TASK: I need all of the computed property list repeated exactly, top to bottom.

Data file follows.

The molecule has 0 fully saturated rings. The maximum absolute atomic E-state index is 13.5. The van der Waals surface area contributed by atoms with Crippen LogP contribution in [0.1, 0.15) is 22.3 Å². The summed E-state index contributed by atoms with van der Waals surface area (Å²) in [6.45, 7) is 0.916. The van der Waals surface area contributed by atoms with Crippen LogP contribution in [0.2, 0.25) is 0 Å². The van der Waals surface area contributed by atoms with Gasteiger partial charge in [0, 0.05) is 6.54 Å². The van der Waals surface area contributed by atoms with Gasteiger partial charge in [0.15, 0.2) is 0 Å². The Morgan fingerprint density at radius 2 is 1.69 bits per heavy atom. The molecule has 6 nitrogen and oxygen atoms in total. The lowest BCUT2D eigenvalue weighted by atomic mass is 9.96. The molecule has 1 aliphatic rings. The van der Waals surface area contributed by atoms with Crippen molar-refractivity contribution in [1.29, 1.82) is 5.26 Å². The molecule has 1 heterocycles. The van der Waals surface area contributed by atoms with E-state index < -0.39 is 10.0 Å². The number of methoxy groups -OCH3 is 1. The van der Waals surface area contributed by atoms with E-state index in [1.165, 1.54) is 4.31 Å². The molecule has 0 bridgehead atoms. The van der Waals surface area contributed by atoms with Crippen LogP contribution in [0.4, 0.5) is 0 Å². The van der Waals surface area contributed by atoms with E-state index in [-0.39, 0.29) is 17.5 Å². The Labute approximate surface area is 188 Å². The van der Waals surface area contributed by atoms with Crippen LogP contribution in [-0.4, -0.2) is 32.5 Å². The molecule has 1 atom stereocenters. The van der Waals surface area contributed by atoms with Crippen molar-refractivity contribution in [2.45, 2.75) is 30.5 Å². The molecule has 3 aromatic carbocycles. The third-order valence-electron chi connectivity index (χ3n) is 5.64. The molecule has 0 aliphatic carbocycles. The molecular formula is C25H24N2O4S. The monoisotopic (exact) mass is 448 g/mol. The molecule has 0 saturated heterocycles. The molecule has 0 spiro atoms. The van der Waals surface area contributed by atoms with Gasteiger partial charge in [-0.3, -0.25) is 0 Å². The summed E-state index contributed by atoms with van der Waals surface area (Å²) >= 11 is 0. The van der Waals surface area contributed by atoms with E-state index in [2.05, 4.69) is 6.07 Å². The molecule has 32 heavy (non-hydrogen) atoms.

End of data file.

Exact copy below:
The molecule has 0 fully saturated rings. The maximum absolute atomic E-state index is 13.5. The van der Waals surface area contributed by atoms with Crippen LogP contribution in [0.1, 0.15) is 22.3 Å². The summed E-state index contributed by atoms with van der Waals surface area (Å²) in [6.45, 7) is 0.916. The van der Waals surface area contributed by atoms with Crippen LogP contribution in [0.2, 0.25) is 0 Å². The van der Waals surface area contributed by atoms with Gasteiger partial charge in [0, 0.05) is 6.54 Å². The van der Waals surface area contributed by atoms with Gasteiger partial charge in [0.15, 0.2) is 0 Å². The Morgan fingerprint density at radius 2 is 1.69 bits per heavy atom. The molecule has 6 nitrogen and oxygen atoms in total. The lowest BCUT2D eigenvalue weighted by atomic mass is 9.96. The molecule has 1 aliphatic rings. The van der Waals surface area contributed by atoms with Crippen molar-refractivity contribution in [1.29, 1.82) is 5.26 Å². The molecule has 1 heterocycles. The van der Waals surface area contributed by atoms with E-state index < -0.39 is 10.0 Å². The number of methoxy groups -OCH3 is 1. The van der Waals surface area contributed by atoms with E-state index in [1.165, 1.54) is 4.31 Å². The molecule has 0 bridgehead atoms. The van der Waals surface area contributed by atoms with Crippen LogP contribution in [0.4, 0.5) is 0 Å². The van der Waals surface area contributed by atoms with E-state index in [-0.39, 0.29) is 17.5 Å². The Labute approximate surface area is 188 Å². The van der Waals surface area contributed by atoms with Crippen LogP contribution in [-0.4, -0.2) is 32.5 Å². The molecule has 1 atom stereocenters. The van der Waals surface area contributed by atoms with Crippen molar-refractivity contribution in [2.45, 2.75) is 30.5 Å². The molecule has 3 aromatic carbocycles. The third-order valence-electron chi connectivity index (χ3n) is 5.64. The molecule has 0 aliphatic carbocycles. The molecular formula is C25H24N2O4S. The monoisotopic (exact) mass is 448 g/mol. The molecule has 0 saturated heterocycles. The molecule has 0 spiro atoms. The van der Waals surface area contributed by atoms with Gasteiger partial charge in [-0.3, -0.25) is 0 Å². The summed E-state index contributed by atoms with van der Waals surface area (Å²) >= 11 is 0. The van der Waals surface area contributed by atoms with E-state index in [2.05, 4.69) is 6.07 Å². The molecule has 32 heavy (non-hydrogen) atoms.